Europeana has also published non-binding Usage Guidelines that users of the metadata are asked to follow, including a specific request that users “actively acknowledge and give attribution to all the sources” of the metadata.
Sources: Creative Commons and Europeana
Digital Science Announces Investment in Labtiva; Launch of ReadCube
Digital Science, a division of Macmillan Publishers Ltd., announced an investment in Boston-based start-up Labtiva. The company was founded by two Harvard alumni, Robert McGrath and Siniša Hrvatin, to help researchers manage their information collections more efficiently, starting with content. The company also announced the public launch of Labtiva’s flagship product ReadCube, a free, cross-platform software application that enables researchers to create and manage their personal content library on their desktop and intuitively discover new literature in their field through a recommendation system.
Annette Thomas, CEO of Macmillan Publishers, announced Digital Science’s investment in Labtiva and release of ReadCube at the Frankfurt Book Fair to an audience of STM publishers and industry leaders.
“Macmillan has a long history and reputation in the scientific information space—through the work of Nature Publishing Group and now, Digital Science,” said Thomas. “ReadCube provides a sophisticated yet lightweight interface for consumers of scientific content, helping to enhance the reading experience and discovery process for researchers, allowing them to keep on top of the latest literature. I firmly believe in the promise of ReadCube, and welcome Labtiva to Digital Science’s portfolio.”
Labtiva joins Digital Science’s other portfolio companies, including SureChem, BioData, 1DegreeBio, and Symplectic. Together these provide a range of state-of-the-art software and services that make research more effective. For more information on Digital Science, its portfolio companies, and products, visit its product page: http://digital-science.com/products.
Source: Digital Science
CCC Introduces New Content Licensing Services
Copyright Clearance Center, Inc. (CCC), a not-for-profit organization and provider of licensing solutions, launched a suite of new services to simplify the licensing of content between rightsholders and enable republication: the Permissions Acquisition Service and the Republication License.
These services were developed in response to the proliferation of new digital formats and rights standards, which have led to a dramatic increase in the types and numbers of permissions publishers need prior to going to market with publications containing previously published content. As a result, permissions acquisition has placed a significant burden on publishers’ staffs, as well as their production schedules.
The Permissions Acquisition Service provides a team of experienced rights acquisition specialists who acquire the permissions needed to reuse content in new titles or expand the reuse rights when republishing backlist titles in new editions, formats, or languages. This service offers detailed reporting that equips publishers with powerful planning tools, enabling the publisher to manage projects with confidence. CCC provides a record of the rights acquired for future reference and streamlines payment to a single invoice.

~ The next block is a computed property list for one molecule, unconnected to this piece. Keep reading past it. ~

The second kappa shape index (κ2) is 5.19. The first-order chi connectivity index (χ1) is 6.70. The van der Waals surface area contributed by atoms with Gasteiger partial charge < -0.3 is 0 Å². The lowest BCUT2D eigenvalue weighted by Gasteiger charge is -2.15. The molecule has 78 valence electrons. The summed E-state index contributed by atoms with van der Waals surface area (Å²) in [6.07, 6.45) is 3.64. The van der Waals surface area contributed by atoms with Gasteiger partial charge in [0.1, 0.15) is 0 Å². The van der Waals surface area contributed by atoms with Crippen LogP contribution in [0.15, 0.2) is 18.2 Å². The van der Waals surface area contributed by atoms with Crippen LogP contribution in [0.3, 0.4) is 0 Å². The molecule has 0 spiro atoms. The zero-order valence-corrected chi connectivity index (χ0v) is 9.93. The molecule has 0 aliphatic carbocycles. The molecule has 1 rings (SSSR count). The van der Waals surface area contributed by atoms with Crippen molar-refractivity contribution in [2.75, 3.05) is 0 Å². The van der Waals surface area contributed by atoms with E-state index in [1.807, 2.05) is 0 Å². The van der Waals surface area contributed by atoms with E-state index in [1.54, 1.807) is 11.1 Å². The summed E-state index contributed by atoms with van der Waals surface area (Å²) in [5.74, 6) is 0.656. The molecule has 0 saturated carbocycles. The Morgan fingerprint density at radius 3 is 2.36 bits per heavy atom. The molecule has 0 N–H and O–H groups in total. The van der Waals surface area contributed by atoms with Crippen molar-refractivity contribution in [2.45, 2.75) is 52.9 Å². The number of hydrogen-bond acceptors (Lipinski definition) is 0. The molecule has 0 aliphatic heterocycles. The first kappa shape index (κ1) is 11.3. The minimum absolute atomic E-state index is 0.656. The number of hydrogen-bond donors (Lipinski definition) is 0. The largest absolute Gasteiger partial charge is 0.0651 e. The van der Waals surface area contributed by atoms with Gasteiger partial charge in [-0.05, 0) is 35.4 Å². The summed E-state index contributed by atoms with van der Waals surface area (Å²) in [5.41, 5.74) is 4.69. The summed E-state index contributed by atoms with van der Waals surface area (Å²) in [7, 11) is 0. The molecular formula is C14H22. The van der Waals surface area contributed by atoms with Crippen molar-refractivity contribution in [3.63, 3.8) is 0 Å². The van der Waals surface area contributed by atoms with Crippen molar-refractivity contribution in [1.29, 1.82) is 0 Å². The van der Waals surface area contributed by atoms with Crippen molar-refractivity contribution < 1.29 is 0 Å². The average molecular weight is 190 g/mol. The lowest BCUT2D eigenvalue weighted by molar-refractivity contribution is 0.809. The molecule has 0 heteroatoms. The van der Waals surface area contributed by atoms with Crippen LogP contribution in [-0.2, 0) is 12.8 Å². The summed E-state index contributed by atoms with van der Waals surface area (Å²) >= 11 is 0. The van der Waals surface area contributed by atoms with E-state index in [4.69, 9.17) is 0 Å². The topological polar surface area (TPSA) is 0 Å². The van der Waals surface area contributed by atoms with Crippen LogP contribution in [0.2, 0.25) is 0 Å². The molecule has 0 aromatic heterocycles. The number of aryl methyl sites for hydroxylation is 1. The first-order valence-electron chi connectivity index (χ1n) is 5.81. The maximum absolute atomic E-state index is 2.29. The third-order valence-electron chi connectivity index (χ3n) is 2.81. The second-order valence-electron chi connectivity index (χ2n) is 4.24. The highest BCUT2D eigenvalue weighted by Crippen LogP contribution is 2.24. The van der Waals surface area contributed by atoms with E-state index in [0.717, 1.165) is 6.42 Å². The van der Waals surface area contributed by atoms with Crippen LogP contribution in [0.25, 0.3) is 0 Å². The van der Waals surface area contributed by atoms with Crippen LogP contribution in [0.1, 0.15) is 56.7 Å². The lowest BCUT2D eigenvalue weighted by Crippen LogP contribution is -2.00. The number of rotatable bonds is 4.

The Republication License is an opportunity for both vendors and acquirers of republication rights to participate in a smart, streamlined licensing solution that eliminates the time-consuming, expensive back-and-forth of rights negotiation. In creating this balance, CCC’s long history of successful rights brokerage is uniquely powerful. The Republication License enables rightsholders to acquire and grant rights directly on copyright.com. This self-service model balances the needs of buyers and sellers of republication rights, avoiding the costly and labor intensive nature of these transactions. Sellers benefit from pricing flexibility and automation to more efficiently manage operations.
Source: Copyright Clearance Center, Inc.
ProQuest Microfiche Collection Linked to Digital Texts
Advances in the ProQuest research environment have streamlined access to a major literary collection assembled by Dr. Henry Louis Gates, Jr. Scholars and students who rely on Gates’ ground-breaking Black Literature, 1827-1940, a microfiche collection, can now quickly identify and connect to tens of thousands full-text, digitized versions of articles found through ProQuest’s Black Studies Center and Historical Black Newspapers.
In the late 1980s, Gates began the development of Black Literature, opening what he called the “hermetically sealed library of African American periodical literature after a century of neglect.” The collection captures novels, short stories, poems and reviews—scattered throughout 110 black periodicals and newspapers—and has been widely acclaimed for its ability to uncover early or little known works by some of history’s most influential authors.
Despite the importance of the works, students’ and scholars’ only online access to this vast body of American literature has been a digital index, with full-text residing on microfiche. However, ProQuest used the digital index as ignition, enabling deep links that could seamlessly connect scholars to full-text, digital versions of articles archived in Black Studies Center and ProQuest Historical Black Newspapers. In fact, 27,000 works contained in Black Literature are now available for exploration through these online resources.